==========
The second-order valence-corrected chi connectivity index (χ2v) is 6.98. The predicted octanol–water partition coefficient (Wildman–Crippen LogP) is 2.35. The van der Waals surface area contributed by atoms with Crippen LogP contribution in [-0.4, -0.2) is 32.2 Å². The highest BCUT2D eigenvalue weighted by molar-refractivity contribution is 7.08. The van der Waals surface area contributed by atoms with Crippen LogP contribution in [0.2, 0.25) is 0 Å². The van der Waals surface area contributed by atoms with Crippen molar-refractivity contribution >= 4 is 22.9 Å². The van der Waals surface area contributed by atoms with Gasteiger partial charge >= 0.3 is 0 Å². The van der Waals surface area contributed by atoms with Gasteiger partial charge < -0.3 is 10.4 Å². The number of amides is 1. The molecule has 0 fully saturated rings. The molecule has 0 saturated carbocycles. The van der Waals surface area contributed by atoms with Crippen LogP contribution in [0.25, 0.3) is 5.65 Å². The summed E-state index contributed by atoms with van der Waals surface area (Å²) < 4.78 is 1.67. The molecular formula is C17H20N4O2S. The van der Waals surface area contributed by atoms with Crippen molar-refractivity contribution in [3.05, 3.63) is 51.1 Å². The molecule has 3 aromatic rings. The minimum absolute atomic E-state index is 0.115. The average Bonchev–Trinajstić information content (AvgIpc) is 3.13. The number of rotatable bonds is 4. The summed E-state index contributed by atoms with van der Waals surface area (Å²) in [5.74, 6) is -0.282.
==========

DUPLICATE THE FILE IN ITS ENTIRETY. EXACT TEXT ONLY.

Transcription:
The second-order valence-corrected chi connectivity index (χ2v) is 6.98. The predicted octanol–water partition coefficient (Wildman–Crippen LogP) is 2.35. The van der Waals surface area contributed by atoms with Crippen LogP contribution in [-0.4, -0.2) is 32.2 Å². The highest BCUT2D eigenvalue weighted by molar-refractivity contribution is 7.08. The van der Waals surface area contributed by atoms with Crippen LogP contribution in [0.2, 0.25) is 0 Å². The van der Waals surface area contributed by atoms with Crippen molar-refractivity contribution >= 4 is 22.9 Å². The van der Waals surface area contributed by atoms with Gasteiger partial charge >= 0.3 is 0 Å². The van der Waals surface area contributed by atoms with Gasteiger partial charge < -0.3 is 10.4 Å². The number of amides is 1. The molecule has 0 fully saturated rings. The molecule has 0 saturated carbocycles. The van der Waals surface area contributed by atoms with Crippen LogP contribution in [0.25, 0.3) is 5.65 Å². The summed E-state index contributed by atoms with van der Waals surface area (Å²) < 4.78 is 1.67. The molecular formula is C17H20N4O2S. The van der Waals surface area contributed by atoms with Crippen molar-refractivity contribution in [3.05, 3.63) is 51.1 Å². The molecule has 3 aromatic rings. The minimum absolute atomic E-state index is 0.115. The average Bonchev–Trinajstić information content (AvgIpc) is 3.13. The number of rotatable bonds is 4. The summed E-state index contributed by atoms with van der Waals surface area (Å²) in [5.74, 6) is -0.282.